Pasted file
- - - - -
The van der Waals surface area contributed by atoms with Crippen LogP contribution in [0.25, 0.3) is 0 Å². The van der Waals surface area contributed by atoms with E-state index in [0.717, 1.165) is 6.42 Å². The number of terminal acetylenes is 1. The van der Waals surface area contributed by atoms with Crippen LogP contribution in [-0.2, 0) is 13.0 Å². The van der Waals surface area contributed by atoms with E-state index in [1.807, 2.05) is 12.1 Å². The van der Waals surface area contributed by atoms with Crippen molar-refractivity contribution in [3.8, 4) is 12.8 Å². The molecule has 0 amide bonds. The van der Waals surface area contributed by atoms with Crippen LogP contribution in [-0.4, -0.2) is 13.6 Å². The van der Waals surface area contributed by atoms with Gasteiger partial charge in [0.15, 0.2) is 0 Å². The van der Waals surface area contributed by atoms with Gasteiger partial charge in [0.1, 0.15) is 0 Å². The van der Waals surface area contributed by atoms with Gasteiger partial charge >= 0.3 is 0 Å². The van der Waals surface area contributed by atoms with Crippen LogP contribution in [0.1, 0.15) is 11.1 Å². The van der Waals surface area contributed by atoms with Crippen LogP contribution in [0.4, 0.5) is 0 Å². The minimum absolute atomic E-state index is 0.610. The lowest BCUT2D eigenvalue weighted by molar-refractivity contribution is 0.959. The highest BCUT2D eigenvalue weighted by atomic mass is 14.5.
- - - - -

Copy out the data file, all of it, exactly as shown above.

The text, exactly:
The van der Waals surface area contributed by atoms with Crippen LogP contribution in [0.25, 0.3) is 0 Å². The van der Waals surface area contributed by atoms with E-state index in [0.717, 1.165) is 6.42 Å². The number of terminal acetylenes is 1. The van der Waals surface area contributed by atoms with Crippen LogP contribution in [-0.2, 0) is 13.0 Å². The van der Waals surface area contributed by atoms with E-state index in [1.807, 2.05) is 12.1 Å². The van der Waals surface area contributed by atoms with Crippen molar-refractivity contribution in [3.8, 4) is 12.8 Å². The molecule has 0 amide bonds. The van der Waals surface area contributed by atoms with Crippen LogP contribution in [-0.4, -0.2) is 13.6 Å². The van der Waals surface area contributed by atoms with Gasteiger partial charge in [0.15, 0.2) is 0 Å². The van der Waals surface area contributed by atoms with Gasteiger partial charge in [0.1, 0.15) is 0 Å². The van der Waals surface area contributed by atoms with Gasteiger partial charge >= 0.3 is 0 Å². The van der Waals surface area contributed by atoms with Crippen LogP contribution in [0.1, 0.15) is 11.1 Å². The van der Waals surface area contributed by atoms with Crippen LogP contribution in [0.4, 0.5) is 0 Å². The minimum absolute atomic E-state index is 0.610. The lowest BCUT2D eigenvalue weighted by molar-refractivity contribution is 0.959. The highest BCUT2D eigenvalue weighted by atomic mass is 14.5.